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Today we'll look at Matador Resources Company (NYSE:MTDR) and reflect on its potential as an investment. Specifically, we're going to calculate its Return On Capital Employed (ROCE), in the hopes of getting some insight into the business.
First up, we'll look at what ROCE is and how we calculate it. Next, we'll compare it to others in its industry. Last but not least, we'll look at what impact its current liabilities have on its ROCE.
Understanding Return On Capital Employed (ROCE)
ROCE measures the 'return' (pre-tax profit) a company generates from capital employed in its business. All else being equal, a better business will have a higher ROCE. In brief, it is a useful tool, but it is not without drawbacks. Renowned investment researcher Michael Mauboussin has suggested that a high ROCE can indicate that 'one dollar invested in the company generates value of more than one dollar'.
How Do You Calculate Return On Capital Employed?
Analysts use this formula to calculate return on capital employed:
Return on Capital Employed = Earnings Before Interest and Tax (EBIT) ÷ (Total Assets - Current Liabilities)
Or for Matador Resources:
0.091 = US$297m ÷ (US$3.6b - US$328m) (Based on the trailing twelve months to March 2019.)
So, Matador Resources has an ROCE of 9.1%.
Does Matador Resources Have A Good ROCE?
One way to assess ROCE is to compare similar companies. Using our data, we find that Matador Resources's ROCE is meaningfully better than the 7.4% average in the Oil and Gas industry. We consider this a positive sign, because it suggests it uses capital more efficiently than similar companies. Setting aside the industry comparison for now, Matador Resources's ROCE is mediocre in absolute terms, considering the risk of investing in stocks versus the safety of a bank account. Investors may wish to consider higher-performing investments.
Matador Resources has an ROCE of 9.1%, but it didn't have an ROCE 3 years ago, since it was unprofitable. That suggests the business has returned to profitability. You can see in the image below how Matador Resources's ROCE compares to its industry. Click to see more on past growth.
When considering ROCE, bear in mind that it reflects the past and does not necessarily predict the future. Companies in cyclical industries can be difficult to understand using ROCE, as returns typically look high during boom times, and low during busts. ROCE is, after all, simply a snap shot of a single year. Remember that most companies like Matador Resources are cyclical businesses. What happens in the future is pretty important for investors, so we have prepared a free report on analyst forecasts for Matador Resources.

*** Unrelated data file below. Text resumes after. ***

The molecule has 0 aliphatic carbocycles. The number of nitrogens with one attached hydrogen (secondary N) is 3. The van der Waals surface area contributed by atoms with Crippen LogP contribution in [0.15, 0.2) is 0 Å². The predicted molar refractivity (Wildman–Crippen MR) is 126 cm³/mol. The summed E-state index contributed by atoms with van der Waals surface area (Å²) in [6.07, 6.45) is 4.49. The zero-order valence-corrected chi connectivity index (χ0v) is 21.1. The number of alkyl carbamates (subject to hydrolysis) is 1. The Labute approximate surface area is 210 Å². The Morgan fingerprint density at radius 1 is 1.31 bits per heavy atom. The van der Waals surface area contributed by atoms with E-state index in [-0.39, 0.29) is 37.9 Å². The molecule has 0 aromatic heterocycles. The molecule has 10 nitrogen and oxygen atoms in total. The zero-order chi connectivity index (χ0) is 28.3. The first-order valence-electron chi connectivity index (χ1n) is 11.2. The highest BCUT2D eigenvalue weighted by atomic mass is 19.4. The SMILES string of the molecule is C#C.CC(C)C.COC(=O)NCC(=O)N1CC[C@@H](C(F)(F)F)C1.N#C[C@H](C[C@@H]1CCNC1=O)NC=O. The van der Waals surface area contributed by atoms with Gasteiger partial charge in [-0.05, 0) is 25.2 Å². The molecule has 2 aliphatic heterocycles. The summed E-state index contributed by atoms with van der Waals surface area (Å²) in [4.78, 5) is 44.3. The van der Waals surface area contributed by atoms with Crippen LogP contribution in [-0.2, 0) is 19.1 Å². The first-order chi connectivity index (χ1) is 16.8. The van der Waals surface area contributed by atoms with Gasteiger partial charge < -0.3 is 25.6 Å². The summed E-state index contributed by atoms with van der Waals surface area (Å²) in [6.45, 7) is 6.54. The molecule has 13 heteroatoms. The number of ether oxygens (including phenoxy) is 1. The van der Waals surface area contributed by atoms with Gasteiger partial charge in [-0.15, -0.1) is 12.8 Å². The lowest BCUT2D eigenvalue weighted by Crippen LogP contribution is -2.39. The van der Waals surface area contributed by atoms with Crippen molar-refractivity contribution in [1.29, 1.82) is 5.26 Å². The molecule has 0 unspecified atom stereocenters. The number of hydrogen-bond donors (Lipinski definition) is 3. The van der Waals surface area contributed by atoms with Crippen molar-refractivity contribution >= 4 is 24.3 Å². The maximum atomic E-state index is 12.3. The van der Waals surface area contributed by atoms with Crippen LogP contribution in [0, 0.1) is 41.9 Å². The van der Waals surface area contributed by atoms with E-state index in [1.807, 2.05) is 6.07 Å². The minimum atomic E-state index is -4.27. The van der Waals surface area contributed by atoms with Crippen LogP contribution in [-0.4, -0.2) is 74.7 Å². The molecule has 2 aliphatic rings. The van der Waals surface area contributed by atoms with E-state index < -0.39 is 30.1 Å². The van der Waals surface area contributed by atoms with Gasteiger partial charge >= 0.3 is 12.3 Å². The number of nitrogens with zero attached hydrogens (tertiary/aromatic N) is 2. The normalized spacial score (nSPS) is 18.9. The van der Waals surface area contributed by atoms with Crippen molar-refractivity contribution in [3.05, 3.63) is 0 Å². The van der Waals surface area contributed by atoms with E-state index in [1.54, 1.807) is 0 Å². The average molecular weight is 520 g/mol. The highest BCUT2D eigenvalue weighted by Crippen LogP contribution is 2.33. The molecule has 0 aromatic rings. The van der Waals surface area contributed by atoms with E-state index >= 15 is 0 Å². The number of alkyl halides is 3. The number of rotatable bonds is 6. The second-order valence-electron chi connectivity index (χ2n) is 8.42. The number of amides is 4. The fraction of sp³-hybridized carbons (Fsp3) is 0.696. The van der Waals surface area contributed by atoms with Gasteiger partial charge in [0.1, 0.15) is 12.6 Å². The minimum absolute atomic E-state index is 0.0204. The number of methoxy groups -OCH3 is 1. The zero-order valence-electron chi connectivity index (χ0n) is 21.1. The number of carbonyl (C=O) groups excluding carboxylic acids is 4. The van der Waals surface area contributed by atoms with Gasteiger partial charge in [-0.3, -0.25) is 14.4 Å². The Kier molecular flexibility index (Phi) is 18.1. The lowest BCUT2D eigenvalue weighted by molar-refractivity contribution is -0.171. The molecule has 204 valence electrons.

How Matador Resources's Current Liabilities Impact Its ROCE
Current liabilities include invoices, such as supplier payments, short-term debt, or a tax bill, that need to be paid within 12 months. The ROCE equation subtracts current liabilities from capital employed, so a company with a lot of current liabilities appears to have less capital employed, and a higher ROCE than otherwise. To counter this, investors can check if a company has high current liabilities relative to total assets.
Matador Resources has total liabilities of US$328m and total assets of US$3.6b. Therefore its current liabilities are equivalent to approximately 9.2% of its total assets. With low levels of current liabilities, at least Matador Resources's mediocre ROCE is not unduly boosted.
What We Can Learn From Matador Resources's ROCE
If performance improves, then Matador Resources may be an OK investment, especially at the right valuation. Of course, you might also be able to find a better stock than Matador Resources. So you may wish to see this free collection of other companies that have grown earnings strongly.
If you are like me, then you will not want to miss this free list of growing companies that insiders are buying.
We aim to bring you long-term focused research analysis driven by fundamental data. Note that our analysis may not factor in the latest price-sensitive company announcements or qualitative material.
If you spot an error that warrants correction, please contact the editor at firstname.lastname@example.org. This article by Simply Wall St is general in nature. It does not constitute a recommendation to buy or sell any stock, and does not take account of your objectives, or your financial situation. Simply Wall St has no position in the stocks mentioned. Thank you for reading.